- “I acknowledge that the lender will confirm the eligible loan amount using required documents submitted. I understand, acknowledge and agree that the Lender can share any tax information that I have provided with SBA's authorized representatives, including authorized representatives of the SBA Office of Inspector General, for the purpose of compliance with SBA Loan Program Requirements and all SBA reviews.”
The certification that “[c]urrent economic uncertainty makes this loan request necessary to support the ongoing operations of the applicant” has been the subject of many questions and requests for clarification that we have received. Unfortunately, to date, we are not aware that there has been any formal guidance issued that would shed light on its meaning.
Interested businesses should reach out to their lenders and banking relationships now to start the application process. Although the purpose of the CARES Act and the PPP created thereunder are straight-forward, the details, application, and implementation thereof has not been. The issues facing applicants and lenders in obtaining and making, respectively, loans under the PPP are complex. While the Interim Final Rule does clarify some issues, we believe additional guidance, which is forthcoming, will be necessary. Lewis Rice will continue to monitor these developments and provide updates as needed.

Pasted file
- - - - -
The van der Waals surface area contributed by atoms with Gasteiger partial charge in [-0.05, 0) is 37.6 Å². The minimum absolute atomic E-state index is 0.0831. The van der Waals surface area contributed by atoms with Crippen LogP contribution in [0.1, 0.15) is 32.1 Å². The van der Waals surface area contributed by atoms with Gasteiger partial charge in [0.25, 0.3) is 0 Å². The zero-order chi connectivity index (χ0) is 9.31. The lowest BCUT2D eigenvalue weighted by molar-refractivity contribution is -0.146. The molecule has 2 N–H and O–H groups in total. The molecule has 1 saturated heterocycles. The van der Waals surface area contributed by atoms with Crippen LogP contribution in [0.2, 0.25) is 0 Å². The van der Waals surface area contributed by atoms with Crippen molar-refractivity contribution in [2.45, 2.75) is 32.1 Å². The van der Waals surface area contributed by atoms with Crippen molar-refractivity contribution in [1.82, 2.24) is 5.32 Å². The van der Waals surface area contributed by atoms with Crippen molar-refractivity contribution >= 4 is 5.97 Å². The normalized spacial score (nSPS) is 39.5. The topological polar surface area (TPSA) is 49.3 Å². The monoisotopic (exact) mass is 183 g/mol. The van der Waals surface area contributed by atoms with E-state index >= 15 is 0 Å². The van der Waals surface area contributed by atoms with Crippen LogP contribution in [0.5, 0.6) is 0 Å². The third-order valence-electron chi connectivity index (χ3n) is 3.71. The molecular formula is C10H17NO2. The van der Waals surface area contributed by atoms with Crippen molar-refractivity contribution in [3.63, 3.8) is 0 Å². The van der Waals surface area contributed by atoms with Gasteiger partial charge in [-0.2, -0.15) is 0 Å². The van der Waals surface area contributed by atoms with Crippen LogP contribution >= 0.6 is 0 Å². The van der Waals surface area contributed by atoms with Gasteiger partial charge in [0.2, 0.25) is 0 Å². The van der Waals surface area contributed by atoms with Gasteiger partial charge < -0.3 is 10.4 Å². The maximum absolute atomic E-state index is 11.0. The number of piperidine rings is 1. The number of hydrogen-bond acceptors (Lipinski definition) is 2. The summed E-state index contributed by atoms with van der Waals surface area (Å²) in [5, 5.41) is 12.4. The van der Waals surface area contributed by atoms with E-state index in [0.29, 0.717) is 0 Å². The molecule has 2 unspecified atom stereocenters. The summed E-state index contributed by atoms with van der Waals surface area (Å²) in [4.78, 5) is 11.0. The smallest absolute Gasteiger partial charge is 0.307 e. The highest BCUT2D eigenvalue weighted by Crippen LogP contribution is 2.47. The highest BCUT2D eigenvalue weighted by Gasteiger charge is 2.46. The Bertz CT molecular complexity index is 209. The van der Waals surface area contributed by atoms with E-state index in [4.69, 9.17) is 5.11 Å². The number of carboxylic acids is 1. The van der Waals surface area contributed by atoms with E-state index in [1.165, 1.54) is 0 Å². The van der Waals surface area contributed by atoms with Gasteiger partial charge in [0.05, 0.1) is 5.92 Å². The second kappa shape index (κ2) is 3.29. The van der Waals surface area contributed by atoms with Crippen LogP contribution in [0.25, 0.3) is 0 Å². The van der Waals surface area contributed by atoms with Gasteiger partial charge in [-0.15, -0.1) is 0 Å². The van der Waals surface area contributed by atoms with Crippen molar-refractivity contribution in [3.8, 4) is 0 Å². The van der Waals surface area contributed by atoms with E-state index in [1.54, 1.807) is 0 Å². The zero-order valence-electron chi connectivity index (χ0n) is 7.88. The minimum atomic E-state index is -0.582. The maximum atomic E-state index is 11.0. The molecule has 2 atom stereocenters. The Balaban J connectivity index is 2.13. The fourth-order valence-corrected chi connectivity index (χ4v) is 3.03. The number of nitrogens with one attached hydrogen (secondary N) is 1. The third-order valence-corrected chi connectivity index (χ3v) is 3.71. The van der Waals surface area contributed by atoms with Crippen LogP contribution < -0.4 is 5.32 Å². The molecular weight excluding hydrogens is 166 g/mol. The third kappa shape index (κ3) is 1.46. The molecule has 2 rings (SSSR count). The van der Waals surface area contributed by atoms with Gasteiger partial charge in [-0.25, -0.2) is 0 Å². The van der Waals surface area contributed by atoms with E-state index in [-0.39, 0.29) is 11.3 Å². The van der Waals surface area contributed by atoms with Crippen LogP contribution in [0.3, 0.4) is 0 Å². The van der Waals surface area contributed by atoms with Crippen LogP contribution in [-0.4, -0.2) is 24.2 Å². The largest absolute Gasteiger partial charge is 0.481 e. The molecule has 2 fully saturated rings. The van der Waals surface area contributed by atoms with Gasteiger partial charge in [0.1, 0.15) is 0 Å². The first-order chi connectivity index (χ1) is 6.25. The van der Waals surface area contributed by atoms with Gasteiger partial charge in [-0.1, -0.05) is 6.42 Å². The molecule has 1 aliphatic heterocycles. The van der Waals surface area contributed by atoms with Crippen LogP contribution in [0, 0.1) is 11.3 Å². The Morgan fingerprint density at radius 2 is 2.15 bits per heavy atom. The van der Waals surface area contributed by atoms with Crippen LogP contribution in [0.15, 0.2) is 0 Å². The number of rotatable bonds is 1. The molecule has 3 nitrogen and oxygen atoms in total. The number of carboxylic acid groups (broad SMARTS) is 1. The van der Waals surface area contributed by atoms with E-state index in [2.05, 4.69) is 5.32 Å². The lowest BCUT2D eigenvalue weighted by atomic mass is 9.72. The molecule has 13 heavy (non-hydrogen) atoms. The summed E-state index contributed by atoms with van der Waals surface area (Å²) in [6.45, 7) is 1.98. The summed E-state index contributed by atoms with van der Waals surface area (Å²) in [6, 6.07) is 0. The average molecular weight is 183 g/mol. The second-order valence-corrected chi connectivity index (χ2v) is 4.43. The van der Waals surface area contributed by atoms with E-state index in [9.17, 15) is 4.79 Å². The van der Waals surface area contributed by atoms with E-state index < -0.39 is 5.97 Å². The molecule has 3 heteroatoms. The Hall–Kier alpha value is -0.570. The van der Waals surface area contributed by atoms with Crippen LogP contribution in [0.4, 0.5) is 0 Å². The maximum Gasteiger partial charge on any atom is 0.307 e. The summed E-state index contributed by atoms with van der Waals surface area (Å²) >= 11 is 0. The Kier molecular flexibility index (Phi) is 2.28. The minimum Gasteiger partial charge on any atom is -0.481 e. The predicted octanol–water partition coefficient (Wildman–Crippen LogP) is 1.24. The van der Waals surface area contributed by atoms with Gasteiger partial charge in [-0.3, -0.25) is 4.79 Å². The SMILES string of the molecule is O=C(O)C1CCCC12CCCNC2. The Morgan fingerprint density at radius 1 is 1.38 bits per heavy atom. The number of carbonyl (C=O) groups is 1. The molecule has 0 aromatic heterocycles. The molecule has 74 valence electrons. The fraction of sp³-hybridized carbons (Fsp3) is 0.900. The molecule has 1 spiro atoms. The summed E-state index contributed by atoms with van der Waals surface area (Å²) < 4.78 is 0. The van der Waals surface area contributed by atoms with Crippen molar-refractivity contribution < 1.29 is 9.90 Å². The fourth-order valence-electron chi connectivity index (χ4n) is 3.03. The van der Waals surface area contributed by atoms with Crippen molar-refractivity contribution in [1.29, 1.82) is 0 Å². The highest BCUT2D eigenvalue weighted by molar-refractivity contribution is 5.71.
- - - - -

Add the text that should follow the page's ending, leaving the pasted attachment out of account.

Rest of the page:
To stay abreast of the emerging legal issues raised by the coronavirus pandemic, Lewis Rice has formed a COVID-19 Task Force, which brings together subject matter authorities from various practice areas within the Firm who stand ready to assist our clients as they navigate these complex challenges. Our attorneys are closely monitoring these developments as they occur and will make regular updates to our COVID-19 Resource Center. If you have any questions about the federal government programs available, or the implications and disruptions of COVID-19 on your business, please reach out to one of the authors above or another member of the Task Force.